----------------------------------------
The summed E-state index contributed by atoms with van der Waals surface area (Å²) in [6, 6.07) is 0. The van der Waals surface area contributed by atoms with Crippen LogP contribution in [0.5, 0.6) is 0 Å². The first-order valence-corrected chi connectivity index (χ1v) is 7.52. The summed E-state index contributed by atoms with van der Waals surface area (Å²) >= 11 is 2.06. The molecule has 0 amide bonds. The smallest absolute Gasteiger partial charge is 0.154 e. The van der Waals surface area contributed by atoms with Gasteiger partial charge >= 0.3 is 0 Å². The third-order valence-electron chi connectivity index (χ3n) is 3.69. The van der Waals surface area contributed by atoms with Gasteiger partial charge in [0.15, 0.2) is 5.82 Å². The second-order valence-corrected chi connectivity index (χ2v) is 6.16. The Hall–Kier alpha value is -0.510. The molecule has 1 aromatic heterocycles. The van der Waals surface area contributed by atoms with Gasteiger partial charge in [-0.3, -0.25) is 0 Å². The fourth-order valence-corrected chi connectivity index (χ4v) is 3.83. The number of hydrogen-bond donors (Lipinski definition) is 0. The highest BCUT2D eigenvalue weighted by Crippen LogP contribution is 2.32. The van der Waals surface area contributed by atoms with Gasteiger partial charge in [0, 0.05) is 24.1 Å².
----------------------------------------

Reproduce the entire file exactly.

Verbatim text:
The summed E-state index contributed by atoms with van der Waals surface area (Å²) in [6, 6.07) is 0. The van der Waals surface area contributed by atoms with Crippen LogP contribution in [0.5, 0.6) is 0 Å². The first-order valence-corrected chi connectivity index (χ1v) is 7.52. The summed E-state index contributed by atoms with van der Waals surface area (Å²) >= 11 is 2.06. The molecule has 0 amide bonds. The smallest absolute Gasteiger partial charge is 0.154 e. The van der Waals surface area contributed by atoms with Gasteiger partial charge >= 0.3 is 0 Å². The third-order valence-electron chi connectivity index (χ3n) is 3.69. The van der Waals surface area contributed by atoms with Gasteiger partial charge in [0.15, 0.2) is 5.82 Å². The second-order valence-corrected chi connectivity index (χ2v) is 6.16. The Hall–Kier alpha value is -0.510. The molecule has 1 aromatic heterocycles. The van der Waals surface area contributed by atoms with Gasteiger partial charge in [-0.3, -0.25) is 0 Å². The fourth-order valence-corrected chi connectivity index (χ4v) is 3.83. The number of hydrogen-bond donors (Lipinski definition) is 0. The highest BCUT2D eigenvalue weighted by Crippen LogP contribution is 2.32. The van der Waals surface area contributed by atoms with Gasteiger partial charge in [0, 0.05) is 24.1 Å².